Bangkok Landmarks Guide | Happily Lost in the City of Angels
Dubbed as The City of Angels, Bangkok has always been on the most coveted list of top holiday destinations in the world. The smorgasbord of attractions, vibrant cosmopolitan lifestyles, the warmth of its people and the endless finds from food to fashion are just some of the never-ending reasons why tourists always love it here.
When the marauding Burmese eclipsed the glory of 15th century kingdom of Ayutthaya, the capital was pushed down south in Thonburi, on the western banks of Chao Phraya River. In 1782, King Buddha Yodfa Chulaloke moved the capital to the eastern bank of what is now known as Bangkok.
Truly, Bangkok has come a long way from its lowly agricultural past to being today’s dynamic capital city. Since the late 19th century, Bangkok’s development is growing in a swift scale making it a hub of premiere addresses of the world’s best companies and brands in Asia.
I have been to Bangkok a few times in the past and just like many other tourists, I combed its streets decked with temples and monuments, gardens and skyscrapers, flea markets and malls. Bangkok is indeed the city where you can say, so many things to see and do yet so little time.
Here are the famous city landmarks that I have already ticked from my ever-growing list.
The Grand Royal Palace
No visit to Bangkok is ever complete without having seen the Royal Palace. Built in 1782, the grandeur of its architectural styles and the opulence of its history truly befit its royal residents. Within its grounds are the sacred temple called Wat Phra Kaew that enshrines the 14th century Emerald Buddha and several other museums.
Location: Na Phra Lan Road, Phra Nakhon, Bangkok
Entrance Fee: 500 Baht (open until 3:30PM only)
How to Get There: The fastest way is via Skytrain BTS (Silom Line) to Saphan Takhsin. Take Exit 2, towards Sathorn Central Station. Board the river taxi (Chao Phraya River) and get off at Station N9. From the wharf you may walk or ride the tuktuk to the Royal Palace.
Hemmed on the western banks of Chao Phraya River in the ancient capital of Thonburi lies Wat Arun or the Temple of Dawn. Its central spire towers 70 meters from the ground heavily ornamented with bas-relief sculptures in complex patterns of Chinese porcelain and colored glass mosaics.
From the summit of Wat Arun awaits a magnificent view of the river and the bustling cityscape of Bangkok. It is also nice to see Wat Arun from the eastern bank at night when it is washed in glimmering lights.
Location: Thonburi District (along the west bank of Chao Phraya River)
Entrance Fee: 100 Baht (open until 5:30PM)
How to Get There: Coming from Sathorn Central Station, take the river taxi and disembark at Station N8. Transfer to a smaller boat in Tha Thien Pier to cross to other side of the river.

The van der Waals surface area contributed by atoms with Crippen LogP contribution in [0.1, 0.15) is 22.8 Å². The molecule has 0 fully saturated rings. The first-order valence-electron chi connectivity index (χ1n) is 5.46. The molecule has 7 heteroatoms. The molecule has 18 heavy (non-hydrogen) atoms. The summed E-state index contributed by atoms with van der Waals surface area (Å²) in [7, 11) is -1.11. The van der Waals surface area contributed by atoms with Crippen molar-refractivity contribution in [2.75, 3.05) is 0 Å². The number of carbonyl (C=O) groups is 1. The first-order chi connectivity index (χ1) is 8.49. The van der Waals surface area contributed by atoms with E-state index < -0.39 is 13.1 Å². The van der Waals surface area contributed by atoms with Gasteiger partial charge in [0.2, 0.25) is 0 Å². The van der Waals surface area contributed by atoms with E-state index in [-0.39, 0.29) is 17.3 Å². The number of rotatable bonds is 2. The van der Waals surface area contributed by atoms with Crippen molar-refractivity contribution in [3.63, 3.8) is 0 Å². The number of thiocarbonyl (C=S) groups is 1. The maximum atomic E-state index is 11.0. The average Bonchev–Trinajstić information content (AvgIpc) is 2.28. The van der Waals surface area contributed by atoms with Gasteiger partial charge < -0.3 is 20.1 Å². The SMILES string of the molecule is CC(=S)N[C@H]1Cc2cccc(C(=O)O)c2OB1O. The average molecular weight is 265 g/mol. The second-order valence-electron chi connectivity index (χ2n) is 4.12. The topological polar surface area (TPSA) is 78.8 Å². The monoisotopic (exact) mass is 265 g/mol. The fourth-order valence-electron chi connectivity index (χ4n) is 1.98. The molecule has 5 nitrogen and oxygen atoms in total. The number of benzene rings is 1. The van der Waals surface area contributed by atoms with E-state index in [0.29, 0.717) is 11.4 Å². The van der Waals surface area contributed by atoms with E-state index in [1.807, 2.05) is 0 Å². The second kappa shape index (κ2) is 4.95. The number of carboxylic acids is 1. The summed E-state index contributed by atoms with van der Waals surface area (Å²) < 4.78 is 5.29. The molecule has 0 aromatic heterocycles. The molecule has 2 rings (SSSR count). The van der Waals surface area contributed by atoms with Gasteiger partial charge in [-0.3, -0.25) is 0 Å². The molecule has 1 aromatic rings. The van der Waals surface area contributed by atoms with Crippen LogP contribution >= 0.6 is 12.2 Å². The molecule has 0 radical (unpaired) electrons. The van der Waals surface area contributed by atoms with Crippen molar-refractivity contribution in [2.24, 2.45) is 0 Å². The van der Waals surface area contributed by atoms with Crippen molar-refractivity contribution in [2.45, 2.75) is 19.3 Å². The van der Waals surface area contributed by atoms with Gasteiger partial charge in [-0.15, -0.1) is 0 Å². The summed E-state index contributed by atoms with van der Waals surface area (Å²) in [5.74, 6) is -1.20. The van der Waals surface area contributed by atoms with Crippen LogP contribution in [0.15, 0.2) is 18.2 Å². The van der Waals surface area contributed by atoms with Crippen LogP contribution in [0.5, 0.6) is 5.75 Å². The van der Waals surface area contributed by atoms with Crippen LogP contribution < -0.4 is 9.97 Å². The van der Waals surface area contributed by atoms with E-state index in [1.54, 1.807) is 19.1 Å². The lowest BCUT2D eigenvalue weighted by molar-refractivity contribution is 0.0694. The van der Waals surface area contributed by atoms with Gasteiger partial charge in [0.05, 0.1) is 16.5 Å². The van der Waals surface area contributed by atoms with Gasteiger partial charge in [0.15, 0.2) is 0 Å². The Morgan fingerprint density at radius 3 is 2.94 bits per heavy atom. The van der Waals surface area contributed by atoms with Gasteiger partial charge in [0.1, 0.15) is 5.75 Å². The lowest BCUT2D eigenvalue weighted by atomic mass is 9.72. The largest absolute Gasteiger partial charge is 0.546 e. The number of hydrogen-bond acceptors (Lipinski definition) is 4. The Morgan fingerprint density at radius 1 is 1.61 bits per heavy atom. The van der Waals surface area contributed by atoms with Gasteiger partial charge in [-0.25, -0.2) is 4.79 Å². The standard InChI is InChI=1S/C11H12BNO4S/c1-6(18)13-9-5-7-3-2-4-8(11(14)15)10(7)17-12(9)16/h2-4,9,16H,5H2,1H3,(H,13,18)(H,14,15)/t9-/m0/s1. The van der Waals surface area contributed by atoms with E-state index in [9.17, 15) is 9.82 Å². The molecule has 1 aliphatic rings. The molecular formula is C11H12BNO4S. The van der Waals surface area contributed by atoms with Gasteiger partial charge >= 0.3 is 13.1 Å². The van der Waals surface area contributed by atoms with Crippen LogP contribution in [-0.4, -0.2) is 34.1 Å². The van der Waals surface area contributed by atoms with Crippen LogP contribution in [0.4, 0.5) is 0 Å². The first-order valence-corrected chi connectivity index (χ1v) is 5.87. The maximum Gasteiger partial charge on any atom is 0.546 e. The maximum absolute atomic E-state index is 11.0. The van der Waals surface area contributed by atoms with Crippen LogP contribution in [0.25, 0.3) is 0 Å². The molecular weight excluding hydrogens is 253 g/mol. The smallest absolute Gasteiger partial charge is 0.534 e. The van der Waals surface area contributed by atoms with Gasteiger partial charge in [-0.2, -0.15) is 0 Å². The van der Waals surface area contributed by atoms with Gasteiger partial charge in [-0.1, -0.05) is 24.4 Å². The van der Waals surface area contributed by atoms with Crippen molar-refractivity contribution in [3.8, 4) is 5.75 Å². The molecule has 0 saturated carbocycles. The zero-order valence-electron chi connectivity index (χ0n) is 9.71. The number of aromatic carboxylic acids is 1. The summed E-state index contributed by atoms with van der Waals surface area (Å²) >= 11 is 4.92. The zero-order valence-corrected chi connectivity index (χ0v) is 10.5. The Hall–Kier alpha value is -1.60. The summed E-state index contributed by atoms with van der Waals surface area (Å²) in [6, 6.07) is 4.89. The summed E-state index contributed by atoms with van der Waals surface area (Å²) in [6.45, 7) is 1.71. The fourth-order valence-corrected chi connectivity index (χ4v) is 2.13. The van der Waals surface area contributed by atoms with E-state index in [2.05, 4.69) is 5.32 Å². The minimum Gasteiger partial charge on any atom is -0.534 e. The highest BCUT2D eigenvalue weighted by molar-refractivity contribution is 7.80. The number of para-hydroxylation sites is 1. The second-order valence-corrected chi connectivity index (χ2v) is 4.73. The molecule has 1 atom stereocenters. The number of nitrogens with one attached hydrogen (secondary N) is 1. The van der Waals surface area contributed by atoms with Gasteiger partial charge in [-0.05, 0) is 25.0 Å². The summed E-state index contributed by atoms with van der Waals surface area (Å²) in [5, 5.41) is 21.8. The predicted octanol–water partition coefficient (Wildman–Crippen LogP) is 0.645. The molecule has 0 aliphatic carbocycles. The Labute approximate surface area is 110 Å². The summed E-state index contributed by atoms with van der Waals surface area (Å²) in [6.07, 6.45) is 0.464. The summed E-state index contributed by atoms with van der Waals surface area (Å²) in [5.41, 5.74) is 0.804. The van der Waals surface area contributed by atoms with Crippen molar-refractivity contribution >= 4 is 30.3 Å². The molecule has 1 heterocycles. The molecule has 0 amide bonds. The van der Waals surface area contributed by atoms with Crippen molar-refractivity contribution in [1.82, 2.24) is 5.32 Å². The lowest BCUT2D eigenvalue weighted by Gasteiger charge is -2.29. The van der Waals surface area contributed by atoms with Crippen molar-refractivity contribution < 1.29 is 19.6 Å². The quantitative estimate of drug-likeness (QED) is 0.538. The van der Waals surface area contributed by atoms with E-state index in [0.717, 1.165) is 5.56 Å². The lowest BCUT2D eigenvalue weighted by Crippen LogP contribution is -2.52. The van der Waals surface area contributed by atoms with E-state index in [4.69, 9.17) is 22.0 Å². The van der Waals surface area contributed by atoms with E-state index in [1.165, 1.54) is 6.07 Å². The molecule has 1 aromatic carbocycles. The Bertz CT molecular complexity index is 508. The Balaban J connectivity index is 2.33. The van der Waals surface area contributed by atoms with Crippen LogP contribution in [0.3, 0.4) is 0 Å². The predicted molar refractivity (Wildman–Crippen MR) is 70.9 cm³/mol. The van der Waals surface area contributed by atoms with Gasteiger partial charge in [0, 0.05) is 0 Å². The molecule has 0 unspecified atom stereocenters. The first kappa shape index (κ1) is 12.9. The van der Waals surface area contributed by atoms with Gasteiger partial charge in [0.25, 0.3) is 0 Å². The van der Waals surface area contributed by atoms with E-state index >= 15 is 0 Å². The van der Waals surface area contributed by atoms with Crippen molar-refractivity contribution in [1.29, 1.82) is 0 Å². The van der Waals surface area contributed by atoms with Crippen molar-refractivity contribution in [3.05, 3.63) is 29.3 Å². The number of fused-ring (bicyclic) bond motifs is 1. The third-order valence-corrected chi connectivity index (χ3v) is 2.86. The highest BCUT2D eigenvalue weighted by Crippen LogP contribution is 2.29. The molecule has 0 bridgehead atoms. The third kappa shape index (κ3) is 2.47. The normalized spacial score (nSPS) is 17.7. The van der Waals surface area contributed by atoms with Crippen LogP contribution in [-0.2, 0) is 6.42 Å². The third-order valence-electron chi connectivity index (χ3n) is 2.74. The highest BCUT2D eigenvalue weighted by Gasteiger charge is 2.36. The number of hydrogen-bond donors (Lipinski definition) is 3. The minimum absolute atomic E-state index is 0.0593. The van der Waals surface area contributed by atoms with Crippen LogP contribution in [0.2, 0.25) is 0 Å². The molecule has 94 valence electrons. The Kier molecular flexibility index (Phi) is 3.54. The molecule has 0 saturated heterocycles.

It is an upscale night bazaar, a posh open-air mall, an amusement park and a dining destination! This is Asiatique, Bangkok’s wholesome address for fun. Open only at night, it houses hundreds of boutiques, more than 30 restaurants, a gigantic ferries wheel and a lot of entertainment venues.
Location: Chareonkrung Soi 74-76 (open from 5:30PM until midnight)
How to Get There: Take the BTS to Saphan Taksin Station, exit towards Sathorn Central Station. Take the free ferry to Asiatique.
In commemoration of 1932 coup d’etat that led to Thailand’s first democratic state, the Democracy Monument stands as a symbol of Thai liberty. It stands as a roundabout in a traffic-swarmed Ratchadamnoen Road, where its artery roads lead to other points of interests like old temples and historic buildings.
Location:Ratchadoemnoen Road, Rattanakosin
How to Get There: The best way is to take a cab, as there are no nearby train stations. Another option is to take the Chao Phraya River Express and get off at Maharaj Pier or at station N6 but it is a long walk from King Rama I Monument (unless you like to pass by the temples, the Little India and side-street flower market, then this might the best way).
King Rama I Monument
Designed by His Royal Highness Prince Naris, the bronze-casted double life-sized monument of King Rama I is in commemoration of Thailand’s 150th founding anniversary of Bangkok. Otherwise known as King Puttayodfa, King Rama I was the 1st king during the Chakri Dynasty, the period of Thailand’s illustrious beginnings.
Location: At the foot of Memorial Bridge
How to Get There: Take BTS to Saphan Taksin Station and board the Chao Phraya River Express. Get off at Station N6. The monument is just right outside the station.
Victory Monument is a military obelisk that stands a reminder of the Thais’ victory over the French invaders that conquered Vietnam, Laos and Cambodia of what now make up as the French Indochina. It is a popular landmark surrounded by many low-end malls, bus and van stations going the south routes and a hotspot for political rallies.
Location: Intersection of Phahon Yothin, Phaya Thai, Ratchathiwi and Din Daeng